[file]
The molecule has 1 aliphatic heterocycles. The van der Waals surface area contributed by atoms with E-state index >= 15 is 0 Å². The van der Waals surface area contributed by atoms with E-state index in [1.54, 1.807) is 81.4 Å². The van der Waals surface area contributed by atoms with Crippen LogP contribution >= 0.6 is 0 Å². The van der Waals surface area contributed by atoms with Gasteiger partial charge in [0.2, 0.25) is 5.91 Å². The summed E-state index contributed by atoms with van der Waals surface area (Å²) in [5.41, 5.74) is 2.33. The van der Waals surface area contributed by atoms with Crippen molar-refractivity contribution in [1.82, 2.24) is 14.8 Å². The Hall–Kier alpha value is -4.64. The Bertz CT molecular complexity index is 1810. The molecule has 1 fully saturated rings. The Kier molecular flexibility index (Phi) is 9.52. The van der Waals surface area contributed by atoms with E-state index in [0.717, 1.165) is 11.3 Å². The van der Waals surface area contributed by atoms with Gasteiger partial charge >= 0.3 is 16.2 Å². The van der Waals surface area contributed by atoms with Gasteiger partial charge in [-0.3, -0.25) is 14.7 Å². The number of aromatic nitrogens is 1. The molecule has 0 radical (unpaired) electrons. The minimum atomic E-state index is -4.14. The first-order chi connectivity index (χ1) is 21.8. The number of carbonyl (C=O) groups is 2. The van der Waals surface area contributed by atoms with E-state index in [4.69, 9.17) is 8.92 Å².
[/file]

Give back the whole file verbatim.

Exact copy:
The molecule has 1 aliphatic heterocycles. The van der Waals surface area contributed by atoms with E-state index >= 15 is 0 Å². The van der Waals surface area contributed by atoms with E-state index in [1.54, 1.807) is 81.4 Å². The van der Waals surface area contributed by atoms with Crippen LogP contribution >= 0.6 is 0 Å². The van der Waals surface area contributed by atoms with Gasteiger partial charge in [0.2, 0.25) is 5.91 Å². The summed E-state index contributed by atoms with van der Waals surface area (Å²) in [5.41, 5.74) is 2.33. The van der Waals surface area contributed by atoms with Crippen molar-refractivity contribution in [1.82, 2.24) is 14.8 Å². The Hall–Kier alpha value is -4.64. The Bertz CT molecular complexity index is 1810. The molecule has 1 fully saturated rings. The Kier molecular flexibility index (Phi) is 9.52. The van der Waals surface area contributed by atoms with E-state index in [0.717, 1.165) is 11.3 Å². The van der Waals surface area contributed by atoms with Gasteiger partial charge >= 0.3 is 16.2 Å². The van der Waals surface area contributed by atoms with Gasteiger partial charge in [-0.3, -0.25) is 14.7 Å². The number of aromatic nitrogens is 1. The molecule has 0 radical (unpaired) electrons. The minimum atomic E-state index is -4.14. The first-order chi connectivity index (χ1) is 21.8. The number of carbonyl (C=O) groups is 2. The van der Waals surface area contributed by atoms with E-state index in [4.69, 9.17) is 8.92 Å².